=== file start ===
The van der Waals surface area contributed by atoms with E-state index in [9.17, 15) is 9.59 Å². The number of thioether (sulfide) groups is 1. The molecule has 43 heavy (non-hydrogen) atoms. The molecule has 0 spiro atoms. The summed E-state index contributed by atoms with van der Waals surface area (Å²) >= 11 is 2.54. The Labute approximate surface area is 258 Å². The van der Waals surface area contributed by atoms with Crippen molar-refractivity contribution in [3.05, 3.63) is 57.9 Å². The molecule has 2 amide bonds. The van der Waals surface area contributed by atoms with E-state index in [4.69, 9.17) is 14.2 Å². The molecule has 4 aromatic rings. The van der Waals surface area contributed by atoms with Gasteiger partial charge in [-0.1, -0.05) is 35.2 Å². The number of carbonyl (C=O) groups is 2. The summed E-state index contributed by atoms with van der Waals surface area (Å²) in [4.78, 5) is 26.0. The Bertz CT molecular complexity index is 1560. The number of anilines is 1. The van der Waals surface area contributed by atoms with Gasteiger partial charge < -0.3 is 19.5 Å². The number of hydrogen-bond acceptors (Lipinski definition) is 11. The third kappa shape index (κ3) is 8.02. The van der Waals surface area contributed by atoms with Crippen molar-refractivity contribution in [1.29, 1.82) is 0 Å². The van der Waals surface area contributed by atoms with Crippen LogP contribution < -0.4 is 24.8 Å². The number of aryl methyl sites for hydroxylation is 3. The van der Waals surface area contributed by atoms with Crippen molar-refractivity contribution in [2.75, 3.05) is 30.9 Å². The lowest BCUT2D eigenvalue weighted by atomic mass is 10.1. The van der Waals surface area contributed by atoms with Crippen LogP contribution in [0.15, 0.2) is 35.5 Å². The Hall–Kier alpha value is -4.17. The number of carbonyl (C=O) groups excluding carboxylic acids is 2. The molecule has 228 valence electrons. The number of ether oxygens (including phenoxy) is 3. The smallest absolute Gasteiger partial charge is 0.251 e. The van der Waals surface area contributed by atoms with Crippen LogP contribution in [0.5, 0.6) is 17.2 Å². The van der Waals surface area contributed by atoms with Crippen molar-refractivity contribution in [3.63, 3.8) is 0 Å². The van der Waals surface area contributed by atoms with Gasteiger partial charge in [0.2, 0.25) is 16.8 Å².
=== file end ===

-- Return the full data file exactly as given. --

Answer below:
The van der Waals surface area contributed by atoms with E-state index in [9.17, 15) is 9.59 Å². The number of thioether (sulfide) groups is 1. The molecule has 43 heavy (non-hydrogen) atoms. The molecule has 0 spiro atoms. The summed E-state index contributed by atoms with van der Waals surface area (Å²) >= 11 is 2.54. The Labute approximate surface area is 258 Å². The van der Waals surface area contributed by atoms with Crippen molar-refractivity contribution in [3.05, 3.63) is 57.9 Å². The molecule has 2 amide bonds. The van der Waals surface area contributed by atoms with E-state index in [4.69, 9.17) is 14.2 Å². The molecule has 4 aromatic rings. The van der Waals surface area contributed by atoms with Gasteiger partial charge in [-0.1, -0.05) is 35.2 Å². The number of carbonyl (C=O) groups is 2. The summed E-state index contributed by atoms with van der Waals surface area (Å²) in [4.78, 5) is 26.0. The Bertz CT molecular complexity index is 1560. The number of anilines is 1. The van der Waals surface area contributed by atoms with Gasteiger partial charge < -0.3 is 19.5 Å². The number of hydrogen-bond acceptors (Lipinski definition) is 11. The third kappa shape index (κ3) is 8.02. The van der Waals surface area contributed by atoms with Crippen molar-refractivity contribution in [1.29, 1.82) is 0 Å². The van der Waals surface area contributed by atoms with Crippen LogP contribution < -0.4 is 24.8 Å². The number of aryl methyl sites for hydroxylation is 3. The van der Waals surface area contributed by atoms with Crippen molar-refractivity contribution in [2.75, 3.05) is 30.9 Å². The lowest BCUT2D eigenvalue weighted by atomic mass is 10.1. The van der Waals surface area contributed by atoms with Crippen LogP contribution in [0.15, 0.2) is 35.5 Å². The Hall–Kier alpha value is -4.17. The number of carbonyl (C=O) groups excluding carboxylic acids is 2. The molecule has 228 valence electrons. The number of ether oxygens (including phenoxy) is 3. The smallest absolute Gasteiger partial charge is 0.251 e. The van der Waals surface area contributed by atoms with Crippen LogP contribution in [0.5, 0.6) is 17.2 Å². The van der Waals surface area contributed by atoms with Crippen molar-refractivity contribution in [3.63, 3.8) is 0 Å². The van der Waals surface area contributed by atoms with Gasteiger partial charge in [0.2, 0.25) is 16.8 Å².